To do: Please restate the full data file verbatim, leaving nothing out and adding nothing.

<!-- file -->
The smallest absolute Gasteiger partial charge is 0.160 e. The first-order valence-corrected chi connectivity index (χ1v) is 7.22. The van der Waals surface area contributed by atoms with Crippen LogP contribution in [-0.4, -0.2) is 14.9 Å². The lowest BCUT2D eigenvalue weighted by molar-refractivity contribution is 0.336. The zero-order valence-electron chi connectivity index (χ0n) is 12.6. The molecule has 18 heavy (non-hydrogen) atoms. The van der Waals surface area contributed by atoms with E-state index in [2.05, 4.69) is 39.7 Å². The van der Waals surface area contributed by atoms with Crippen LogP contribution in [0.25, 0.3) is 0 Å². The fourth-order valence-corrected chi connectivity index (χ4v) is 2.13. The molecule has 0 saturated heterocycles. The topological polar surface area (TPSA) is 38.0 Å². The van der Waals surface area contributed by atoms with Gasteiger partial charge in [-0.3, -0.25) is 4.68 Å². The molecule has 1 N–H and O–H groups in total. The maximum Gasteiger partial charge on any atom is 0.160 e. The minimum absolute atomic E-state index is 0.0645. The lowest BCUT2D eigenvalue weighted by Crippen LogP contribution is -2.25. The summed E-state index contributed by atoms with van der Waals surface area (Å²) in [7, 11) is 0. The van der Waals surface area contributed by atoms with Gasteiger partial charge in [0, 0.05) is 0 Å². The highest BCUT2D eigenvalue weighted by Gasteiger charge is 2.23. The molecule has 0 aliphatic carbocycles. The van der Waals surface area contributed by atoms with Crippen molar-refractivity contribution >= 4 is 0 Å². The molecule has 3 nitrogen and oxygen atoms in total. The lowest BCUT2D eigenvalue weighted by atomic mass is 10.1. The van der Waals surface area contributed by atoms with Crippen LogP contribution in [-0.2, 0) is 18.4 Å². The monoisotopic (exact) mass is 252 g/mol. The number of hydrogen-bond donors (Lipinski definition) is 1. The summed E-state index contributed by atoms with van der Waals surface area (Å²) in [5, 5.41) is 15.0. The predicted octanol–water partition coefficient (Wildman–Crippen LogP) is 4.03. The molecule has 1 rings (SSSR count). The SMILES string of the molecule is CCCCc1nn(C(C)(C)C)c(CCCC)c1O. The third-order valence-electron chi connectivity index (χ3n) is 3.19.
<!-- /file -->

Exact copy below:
The smallest absolute Gasteiger partial charge is 0.160 e. The first-order valence-corrected chi connectivity index (χ1v) is 7.22. The van der Waals surface area contributed by atoms with Crippen LogP contribution in [-0.4, -0.2) is 14.9 Å². The lowest BCUT2D eigenvalue weighted by molar-refractivity contribution is 0.336. The zero-order valence-electron chi connectivity index (χ0n) is 12.6. The molecule has 18 heavy (non-hydrogen) atoms. The van der Waals surface area contributed by atoms with E-state index in [2.05, 4.69) is 39.7 Å². The van der Waals surface area contributed by atoms with Crippen LogP contribution in [0.25, 0.3) is 0 Å². The fourth-order valence-corrected chi connectivity index (χ4v) is 2.13. The molecule has 0 saturated heterocycles. The topological polar surface area (TPSA) is 38.0 Å². The van der Waals surface area contributed by atoms with Gasteiger partial charge in [-0.3, -0.25) is 4.68 Å². The molecule has 1 N–H and O–H groups in total. The maximum Gasteiger partial charge on any atom is 0.160 e. The minimum absolute atomic E-state index is 0.0645. The lowest BCUT2D eigenvalue weighted by Crippen LogP contribution is -2.25. The summed E-state index contributed by atoms with van der Waals surface area (Å²) in [7, 11) is 0. The van der Waals surface area contributed by atoms with Gasteiger partial charge in [0, 0.05) is 0 Å². The highest BCUT2D eigenvalue weighted by Gasteiger charge is 2.23. The molecule has 0 aliphatic carbocycles. The van der Waals surface area contributed by atoms with Crippen molar-refractivity contribution >= 4 is 0 Å². The molecule has 3 nitrogen and oxygen atoms in total. The lowest BCUT2D eigenvalue weighted by atomic mass is 10.1. The van der Waals surface area contributed by atoms with Crippen LogP contribution in [-0.2, 0) is 18.4 Å². The monoisotopic (exact) mass is 252 g/mol. The number of hydrogen-bond donors (Lipinski definition) is 1. The summed E-state index contributed by atoms with van der Waals surface area (Å²) in [5, 5.41) is 15.0. The predicted octanol–water partition coefficient (Wildman–Crippen LogP) is 4.03. The molecule has 1 rings (SSSR count). The SMILES string of the molecule is CCCCc1nn(C(C)(C)C)c(CCCC)c1O. The third-order valence-electron chi connectivity index (χ3n) is 3.19.